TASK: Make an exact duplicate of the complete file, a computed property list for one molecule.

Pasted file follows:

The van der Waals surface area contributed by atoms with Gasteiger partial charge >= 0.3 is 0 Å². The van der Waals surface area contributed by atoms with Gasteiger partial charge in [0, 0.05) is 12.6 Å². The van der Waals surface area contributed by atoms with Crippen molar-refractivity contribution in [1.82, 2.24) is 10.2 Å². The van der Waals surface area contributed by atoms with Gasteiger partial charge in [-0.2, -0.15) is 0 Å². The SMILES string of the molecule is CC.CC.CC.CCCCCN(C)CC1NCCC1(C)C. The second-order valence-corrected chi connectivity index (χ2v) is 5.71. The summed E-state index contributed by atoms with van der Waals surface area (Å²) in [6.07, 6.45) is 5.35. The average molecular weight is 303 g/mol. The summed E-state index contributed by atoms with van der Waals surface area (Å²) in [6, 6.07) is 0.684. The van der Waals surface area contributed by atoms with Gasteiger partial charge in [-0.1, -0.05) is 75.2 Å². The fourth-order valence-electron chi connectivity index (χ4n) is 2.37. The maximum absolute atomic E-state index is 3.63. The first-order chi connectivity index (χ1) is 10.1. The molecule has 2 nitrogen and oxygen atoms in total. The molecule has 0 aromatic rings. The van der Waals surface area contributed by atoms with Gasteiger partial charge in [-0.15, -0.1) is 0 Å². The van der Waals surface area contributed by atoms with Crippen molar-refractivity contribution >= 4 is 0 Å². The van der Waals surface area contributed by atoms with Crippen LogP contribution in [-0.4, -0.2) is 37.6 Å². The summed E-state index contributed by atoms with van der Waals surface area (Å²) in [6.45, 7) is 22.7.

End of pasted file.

The van der Waals surface area contributed by atoms with Gasteiger partial charge >= 0.3 is 0 Å². The van der Waals surface area contributed by atoms with Gasteiger partial charge in [0, 0.05) is 12.6 Å². The van der Waals surface area contributed by atoms with Crippen molar-refractivity contribution in [1.82, 2.24) is 10.2 Å². The van der Waals surface area contributed by atoms with Gasteiger partial charge in [-0.2, -0.15) is 0 Å². The SMILES string of the molecule is CC.CC.CC.CCCCCN(C)CC1NCCC1(C)C. The second-order valence-corrected chi connectivity index (χ2v) is 5.71. The summed E-state index contributed by atoms with van der Waals surface area (Å²) in [6.07, 6.45) is 5.35. The average molecular weight is 303 g/mol. The summed E-state index contributed by atoms with van der Waals surface area (Å²) in [6, 6.07) is 0.684. The van der Waals surface area contributed by atoms with Gasteiger partial charge in [-0.1, -0.05) is 75.2 Å². The fourth-order valence-electron chi connectivity index (χ4n) is 2.37. The maximum absolute atomic E-state index is 3.63. The first-order chi connectivity index (χ1) is 10.1. The molecule has 2 nitrogen and oxygen atoms in total. The molecule has 0 aromatic rings. The van der Waals surface area contributed by atoms with Gasteiger partial charge in [-0.15, -0.1) is 0 Å². The van der Waals surface area contributed by atoms with Crippen molar-refractivity contribution >= 4 is 0 Å². The van der Waals surface area contributed by atoms with Crippen LogP contribution in [-0.4, -0.2) is 37.6 Å². The summed E-state index contributed by atoms with van der Waals surface area (Å²) in [6.45, 7) is 22.7.